According to the Gazprom head, in 2010 the Company will manage to recover two-thirds of the last-year’s decreased production and to surpass the pre-crisis level of 2008 by producing 565.5 billion cubic meters, a record amount over the last 13 years.
Among Gazprom’s transportation projects the priority this year is given to launching the construction of a new gas export corridor – the Nord Stream gas pipeline. Being implemented in cooperation with foreign partners, the project will link Russia to Germany, our traditional customer, convey gas to other European consumers mitigating the gas transit risks related to the former Soviet Union states and allowing to increase the volume of gas deliveries to the European market.
The Gazprom head also stated that another gas transmission project, South Stream, was a success. “The momentum has been gained,” said Alexey Miller and confirmed that the gas pipeline would be constructed in or before 2015.
These projects appeared to be especially significant as the annual Shareholders Meeting coincided with a new conflict on gas transit to Europe – with Belarus this time.
Alexey Miller highlighted that the Company had started Russian liquefied natural gas (LNG) exports last year for the first time in the national history: Gazprom launched its stand-alone LNG marketing project to Asia-Pacific on the basis of the Sakhalin II gas. In addition, Gazprom Group replenished its portfolio with long-term supply of LNG volumes until 2028.
In addition, Alexey Miller informed the shareholders that the level of natural gas supply to Russian regions had risen from 54 to 63 per cent since 2005. He also assured the shareholders that the gas prices for population would remain non-market, subsidized and state-regulated in the long run.
Over the last year Gazprom significantly reinforced its stance on the oil market as well. The Company increased its shareholding in Gazprom neft up to 95.68 per cent by obtaining a 20 per cent stake from Italian Eni and gained control over the oil refining assets of Serbian NIS and over the Moscow Refinery.
The Gazprom head reported on the results of the Power Generation Strategy execution by the Company – last year Gazprom finalized consolidation of its power generating assets within the specialized company, Gazprom energoholding, thus transforming itself into Russia’s largest owner of generating assets.
Matters of concern
The Gazprom Management Committee Chairman unveiled the dividend amount recommended by the Board of Directors for this year – RUB 2.39 per share.
Dividends are traditionally the most important issue for shareholders. Most questions addressed to the Presidium are dedicated to this particular subject, shareholders can discuss dividends long and enthusiastically. Some of them are not satisfied with the dividend amount, others – with the payment deadlines.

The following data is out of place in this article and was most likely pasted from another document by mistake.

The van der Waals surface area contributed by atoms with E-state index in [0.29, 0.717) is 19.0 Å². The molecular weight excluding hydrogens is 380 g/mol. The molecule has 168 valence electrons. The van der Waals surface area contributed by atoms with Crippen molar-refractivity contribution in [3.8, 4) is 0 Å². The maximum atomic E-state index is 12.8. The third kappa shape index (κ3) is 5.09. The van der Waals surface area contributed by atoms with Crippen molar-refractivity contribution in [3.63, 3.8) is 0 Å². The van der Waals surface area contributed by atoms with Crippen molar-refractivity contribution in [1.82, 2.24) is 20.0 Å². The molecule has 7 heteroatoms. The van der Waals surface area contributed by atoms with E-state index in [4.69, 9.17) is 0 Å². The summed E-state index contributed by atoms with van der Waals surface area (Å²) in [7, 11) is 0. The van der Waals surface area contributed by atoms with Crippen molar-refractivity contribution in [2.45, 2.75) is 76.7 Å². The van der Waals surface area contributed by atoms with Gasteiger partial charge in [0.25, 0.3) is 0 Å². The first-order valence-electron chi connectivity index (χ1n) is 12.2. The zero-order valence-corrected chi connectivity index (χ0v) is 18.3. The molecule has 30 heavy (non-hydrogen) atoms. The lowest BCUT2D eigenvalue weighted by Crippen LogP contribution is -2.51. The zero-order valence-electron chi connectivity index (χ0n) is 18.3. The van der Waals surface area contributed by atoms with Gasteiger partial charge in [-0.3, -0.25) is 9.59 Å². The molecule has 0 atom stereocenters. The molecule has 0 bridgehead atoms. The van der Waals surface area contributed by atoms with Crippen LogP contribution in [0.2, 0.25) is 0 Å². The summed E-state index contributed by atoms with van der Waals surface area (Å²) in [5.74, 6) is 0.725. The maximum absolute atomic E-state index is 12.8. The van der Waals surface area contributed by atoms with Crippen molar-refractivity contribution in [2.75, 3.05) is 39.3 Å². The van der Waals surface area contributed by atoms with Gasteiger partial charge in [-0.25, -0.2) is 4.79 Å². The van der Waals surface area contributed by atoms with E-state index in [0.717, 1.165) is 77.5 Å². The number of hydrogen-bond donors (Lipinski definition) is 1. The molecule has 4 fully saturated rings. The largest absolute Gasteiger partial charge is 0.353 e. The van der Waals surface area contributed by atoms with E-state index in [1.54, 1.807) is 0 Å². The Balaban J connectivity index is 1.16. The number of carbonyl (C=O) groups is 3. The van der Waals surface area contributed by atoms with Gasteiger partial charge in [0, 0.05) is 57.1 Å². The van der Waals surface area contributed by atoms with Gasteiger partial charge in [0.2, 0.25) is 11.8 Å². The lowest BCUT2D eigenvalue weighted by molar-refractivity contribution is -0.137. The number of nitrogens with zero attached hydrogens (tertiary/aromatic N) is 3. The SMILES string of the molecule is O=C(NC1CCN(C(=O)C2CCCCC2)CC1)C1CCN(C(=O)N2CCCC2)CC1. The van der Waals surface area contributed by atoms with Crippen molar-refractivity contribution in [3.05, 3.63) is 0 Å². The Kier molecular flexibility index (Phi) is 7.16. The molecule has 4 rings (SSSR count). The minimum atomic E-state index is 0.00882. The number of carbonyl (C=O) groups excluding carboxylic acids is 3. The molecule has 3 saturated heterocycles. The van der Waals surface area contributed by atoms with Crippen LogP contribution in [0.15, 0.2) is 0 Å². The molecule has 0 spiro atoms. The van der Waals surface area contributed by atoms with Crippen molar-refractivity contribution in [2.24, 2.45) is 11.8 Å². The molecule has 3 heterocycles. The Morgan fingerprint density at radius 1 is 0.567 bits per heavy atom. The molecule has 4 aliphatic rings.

The dividend amount recommended for 2009 was 6.6 times larger as compared to 2008. In fact, this means the return to the pre-crisis level – the maximum dividend value ever paid by Gazprom was only a little larger – RUB 2.66 per share.
Though, shareholders have their own manner of calculation. Pensioner Andrey Puchko received, in exchange for vouchers, some 1.8 thousand of the Gazprom shares, which, as he counted, yielded a little more than 4 thousand rubles over 2009. “This doesn’t make a substantial addition to the retirement benefit. I wish they paid at least RUB 10 per share,” he comments. Shareholder Levon Babayan received the Gazprom shares during the privatization period as well. “Of course, I am not pleased with the dividend amount, but if you consider what is going on in the world, I will possibly not complain now,” he says.
Andrey Kruglov, Deputy Chairman of the Management Committee, head of the Company’s financial sector explained that almost a half of the net profit received during 2009 derived from revaluation of financial investments and, therefore, was not secured by the real money. He stated that Gazprom was planning to make amendments into the Dividend Policy and exclude the part of the profit that was not secured by the real cash flow. When responding to the questions about the dividend payment deadlines he noted that the Shareholders Meeting was to be followed by the meticulous work on defining the specific amount payable to each shareholder. “The reconciliation process takes some 3–4 months and first dividend payments are actually made in autumn,” he noted. The Deputy Chairman also informed the shareholders that the Company was implementing the Informatization Program designed to speed up the dividend payment process.